The goal of the present study was to describe fraction-calculation errors among 4 th -grade students and determine whether error patterns differed as a function of problem type (addition vs. subtraction; like vs. unlike denominators), orientation (horizontal vs. vertical), or mathematics-achievement status (low- vs. average- vs. high-achieving). We specifically addressed whether mathematics-achievement status was related to students' tendency to operate with whole number bias. We extended this focus by comparing low-performing students' errors in two instructional settings that focused on two different types of fraction understandings: core instruction that focused on part-whole understanding vs. small-group tutoring that focused on magnitude understanding. Results showed students across the sample were more likely to operate with whole number bias on problems with unlike denominators. Students with low or average achievement (who only participated in core instruction) were more likely to operate with whole number bias than students with low achievement who participated in small-group tutoring. We suggest instruction should emphasize magnitude understanding to sufficiently increase fraction understanding for all students in the upper elementary grades.
McClowry, Sandra Graham; Snow, David L; Tamis-Lemonda, Catherine S; Rodriguez, Eileen T
A prevention trial tested the efficacy of INSIGHTS into Children's Temperament as compared to a Read Aloud attention control condition in reducing student disruptive behavior and enhancing student competence and teacher classroom management. Participants included 116 first and second grade students, their parents, and their 42 teachers in six inner city schools. Teachers completed the Sutter-Eyberg Student Behavior Inventory (SESBI) and the Teacher's Rating Scale of Child's Actual Competence and Social Acceptance (TRS) at baseline and again upon completion of the intervention. Boys participating in INSIGHTS, compared with those in the Read Aloud program, showed a significant decline in attentional difficulties and overt aggression toward others. Teachers in INSIGHTS, compared to those in the attention control condition, reported significantly fewer problems managing the emotional-oppositional behavior, attentional difficulties, and covert disruptive behavior of their male students. They also perceived the boys as significantly more cognitively and physically competent.
Balfanz, Robert; Herzog, Liza; Iver, Douglas J. Mac
This article considers the practical, conceptual, and empirical foundations of an early identification and intervention system for middle-grades schools to combat student disengagement and increase graduation rates in our nation's cities. Many students in urban schools become disengaged at the start of the middle grades, which greatly reduces the…
Özdemir, İ. Elif Yetkin; Pape, Stephen J.
Mathematics education research has documented several classroom practices that might influence student self-regulation. We know little, however, about the ways these classroom practices could be structured in real classroom settings. In this exploratory case study, we purposefully selected a sixth-grade mathematics teacher who had participated in a professional development program focussed on NCTM standards and SRL in the mathematics classroom for extensive classroom observation. The purpose was to explore how and to what extend she structured classroom practices to support strategic competence in her students. Four features of classroom practices were found as evidence for how strategic competence was potentially supported in this classroom: (a) allowing autonomy and shared responsibility during the early stages of learning, (b) focusing on student understanding, (c) creating contexts for students to learn about strategic learning and to exercise strategic behaviour, and (d) helping students to personalise strategies by recognising their ideas and strategic behaviours.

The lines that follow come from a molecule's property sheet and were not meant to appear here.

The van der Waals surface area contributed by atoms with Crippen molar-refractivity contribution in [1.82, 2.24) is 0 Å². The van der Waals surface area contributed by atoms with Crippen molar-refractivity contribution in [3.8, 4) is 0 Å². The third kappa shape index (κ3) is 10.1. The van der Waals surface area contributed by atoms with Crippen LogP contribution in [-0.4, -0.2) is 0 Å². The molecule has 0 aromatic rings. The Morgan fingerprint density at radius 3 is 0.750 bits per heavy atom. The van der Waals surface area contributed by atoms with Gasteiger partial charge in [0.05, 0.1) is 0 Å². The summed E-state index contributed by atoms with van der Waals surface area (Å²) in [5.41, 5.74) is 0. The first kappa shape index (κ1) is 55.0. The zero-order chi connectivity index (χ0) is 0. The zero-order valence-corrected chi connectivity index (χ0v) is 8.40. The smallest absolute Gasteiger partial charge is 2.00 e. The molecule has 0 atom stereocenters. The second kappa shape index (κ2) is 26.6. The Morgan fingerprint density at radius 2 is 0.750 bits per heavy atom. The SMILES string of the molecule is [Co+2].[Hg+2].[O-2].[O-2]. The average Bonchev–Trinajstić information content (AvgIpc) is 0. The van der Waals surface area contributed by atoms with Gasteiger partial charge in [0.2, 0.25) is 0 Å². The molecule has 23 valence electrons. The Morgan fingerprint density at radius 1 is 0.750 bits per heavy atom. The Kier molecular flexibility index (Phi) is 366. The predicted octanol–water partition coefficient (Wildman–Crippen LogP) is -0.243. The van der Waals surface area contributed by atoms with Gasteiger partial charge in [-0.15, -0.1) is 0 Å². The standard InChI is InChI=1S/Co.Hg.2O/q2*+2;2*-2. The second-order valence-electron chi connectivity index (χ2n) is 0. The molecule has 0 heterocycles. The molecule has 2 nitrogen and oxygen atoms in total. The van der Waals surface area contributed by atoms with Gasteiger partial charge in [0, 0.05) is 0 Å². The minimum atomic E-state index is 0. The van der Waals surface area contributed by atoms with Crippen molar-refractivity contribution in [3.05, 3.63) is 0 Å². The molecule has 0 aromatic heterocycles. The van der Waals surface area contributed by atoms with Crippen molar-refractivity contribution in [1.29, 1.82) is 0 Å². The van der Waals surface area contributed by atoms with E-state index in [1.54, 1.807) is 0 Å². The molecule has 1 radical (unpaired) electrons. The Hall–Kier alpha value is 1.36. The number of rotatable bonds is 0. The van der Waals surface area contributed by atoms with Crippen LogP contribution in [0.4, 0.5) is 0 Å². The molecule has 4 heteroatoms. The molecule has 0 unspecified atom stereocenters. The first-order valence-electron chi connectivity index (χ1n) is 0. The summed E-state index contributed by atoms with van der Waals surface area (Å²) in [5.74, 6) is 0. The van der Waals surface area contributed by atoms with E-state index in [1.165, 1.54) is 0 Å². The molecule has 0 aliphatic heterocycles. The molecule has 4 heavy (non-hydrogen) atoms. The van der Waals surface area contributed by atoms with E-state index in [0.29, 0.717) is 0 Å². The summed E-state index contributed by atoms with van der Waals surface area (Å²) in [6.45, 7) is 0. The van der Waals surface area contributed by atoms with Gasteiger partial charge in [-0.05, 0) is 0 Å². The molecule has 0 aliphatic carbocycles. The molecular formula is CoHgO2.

Luana Santos Vital Alves Coelho
Full Text Available Objective.To evaluate the effects of educational software to improve first grade school students' knowledge about prevention of overweight and obesity. Methods. This non-controlled trial with a before-and-after evaluation was carried out in an school located in the municipality of Divinópolis (Brazil among 71 students aged 6 to 10 years. The educational software about prevention of overweight and obesity was designed and then validated. The educational intervention comprised the use of the software. Before and after of the intervention we applied a questionnaire based on the Ten Steps to Healthy Eating for Children, proposed by the Brazilian Ministry of Health. Results. Comparing the times before and after application of the educational software, we observed statistically significant differences in proportion of questions answered correctly by first grade school students, mainly concerning daily eating of healthy and unhealthy food, adequate preparation of food and importance of exercise. Conclusion. This study highlights the importance of educational actions using software to build knowledge of first grade school students about prevention of overweight and obesity.